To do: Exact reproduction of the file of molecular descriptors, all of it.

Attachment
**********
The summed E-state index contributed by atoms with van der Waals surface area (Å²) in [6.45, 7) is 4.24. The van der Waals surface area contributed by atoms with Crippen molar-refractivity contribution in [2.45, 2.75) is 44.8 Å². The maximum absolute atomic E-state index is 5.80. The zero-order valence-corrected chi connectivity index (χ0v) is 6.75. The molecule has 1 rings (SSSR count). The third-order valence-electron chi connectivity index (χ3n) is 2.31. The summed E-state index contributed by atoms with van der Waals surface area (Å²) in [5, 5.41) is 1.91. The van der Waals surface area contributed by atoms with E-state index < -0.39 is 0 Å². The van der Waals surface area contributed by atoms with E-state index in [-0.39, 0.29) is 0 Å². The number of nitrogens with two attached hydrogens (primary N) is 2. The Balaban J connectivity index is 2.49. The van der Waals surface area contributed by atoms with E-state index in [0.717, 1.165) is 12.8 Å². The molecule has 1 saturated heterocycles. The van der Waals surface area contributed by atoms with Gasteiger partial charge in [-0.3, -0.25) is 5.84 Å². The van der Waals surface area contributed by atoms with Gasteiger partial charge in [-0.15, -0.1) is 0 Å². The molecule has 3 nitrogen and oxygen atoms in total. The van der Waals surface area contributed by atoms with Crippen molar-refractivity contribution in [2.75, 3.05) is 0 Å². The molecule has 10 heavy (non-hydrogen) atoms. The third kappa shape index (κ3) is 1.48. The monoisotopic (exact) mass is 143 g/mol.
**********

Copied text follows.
The summed E-state index contributed by atoms with van der Waals surface area (Å²) in [6.45, 7) is 4.24. The van der Waals surface area contributed by atoms with Crippen molar-refractivity contribution in [2.45, 2.75) is 44.8 Å². The maximum absolute atomic E-state index is 5.80. The zero-order valence-corrected chi connectivity index (χ0v) is 6.75. The molecule has 1 rings (SSSR count). The third-order valence-electron chi connectivity index (χ3n) is 2.31. The summed E-state index contributed by atoms with van der Waals surface area (Å²) in [5, 5.41) is 1.91. The van der Waals surface area contributed by atoms with E-state index < -0.39 is 0 Å². The van der Waals surface area contributed by atoms with E-state index in [-0.39, 0.29) is 0 Å². The number of nitrogens with two attached hydrogens (primary N) is 2. The Balaban J connectivity index is 2.49. The van der Waals surface area contributed by atoms with E-state index in [0.717, 1.165) is 12.8 Å². The molecule has 1 saturated heterocycles. The van der Waals surface area contributed by atoms with Gasteiger partial charge in [-0.3, -0.25) is 5.84 Å². The van der Waals surface area contributed by atoms with Gasteiger partial charge in [-0.15, -0.1) is 0 Å². The molecule has 3 nitrogen and oxygen atoms in total. The van der Waals surface area contributed by atoms with Crippen molar-refractivity contribution in [2.75, 3.05) is 0 Å². The molecule has 10 heavy (non-hydrogen) atoms. The third kappa shape index (κ3) is 1.48. The monoisotopic (exact) mass is 143 g/mol.